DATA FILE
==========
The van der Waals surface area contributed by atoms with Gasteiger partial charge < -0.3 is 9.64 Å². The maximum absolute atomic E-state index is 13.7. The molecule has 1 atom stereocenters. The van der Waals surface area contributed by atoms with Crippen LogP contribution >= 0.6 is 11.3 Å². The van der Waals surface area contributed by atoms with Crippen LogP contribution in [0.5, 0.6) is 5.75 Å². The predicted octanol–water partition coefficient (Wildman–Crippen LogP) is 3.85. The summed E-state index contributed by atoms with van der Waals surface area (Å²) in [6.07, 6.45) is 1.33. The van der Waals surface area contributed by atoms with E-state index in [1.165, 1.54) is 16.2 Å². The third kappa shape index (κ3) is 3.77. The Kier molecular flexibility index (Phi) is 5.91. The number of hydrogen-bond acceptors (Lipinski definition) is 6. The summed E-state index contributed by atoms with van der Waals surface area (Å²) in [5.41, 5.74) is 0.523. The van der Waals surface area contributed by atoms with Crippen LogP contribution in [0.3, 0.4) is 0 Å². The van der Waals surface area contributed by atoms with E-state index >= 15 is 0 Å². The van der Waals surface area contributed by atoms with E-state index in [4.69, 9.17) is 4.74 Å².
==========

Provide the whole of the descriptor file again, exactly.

The van der Waals surface area contributed by atoms with Gasteiger partial charge < -0.3 is 9.64 Å². The maximum absolute atomic E-state index is 13.7. The molecule has 1 atom stereocenters. The van der Waals surface area contributed by atoms with Crippen LogP contribution >= 0.6 is 11.3 Å². The van der Waals surface area contributed by atoms with Crippen LogP contribution in [0.5, 0.6) is 5.75 Å². The predicted octanol–water partition coefficient (Wildman–Crippen LogP) is 3.85. The summed E-state index contributed by atoms with van der Waals surface area (Å²) in [6.07, 6.45) is 1.33. The van der Waals surface area contributed by atoms with E-state index in [1.165, 1.54) is 16.2 Å². The third kappa shape index (κ3) is 3.77. The Kier molecular flexibility index (Phi) is 5.91. The number of hydrogen-bond acceptors (Lipinski definition) is 6. The summed E-state index contributed by atoms with van der Waals surface area (Å²) in [5.41, 5.74) is 0.523. The van der Waals surface area contributed by atoms with Crippen LogP contribution in [0.3, 0.4) is 0 Å². The van der Waals surface area contributed by atoms with E-state index >= 15 is 0 Å². The van der Waals surface area contributed by atoms with E-state index in [4.69, 9.17) is 4.74 Å².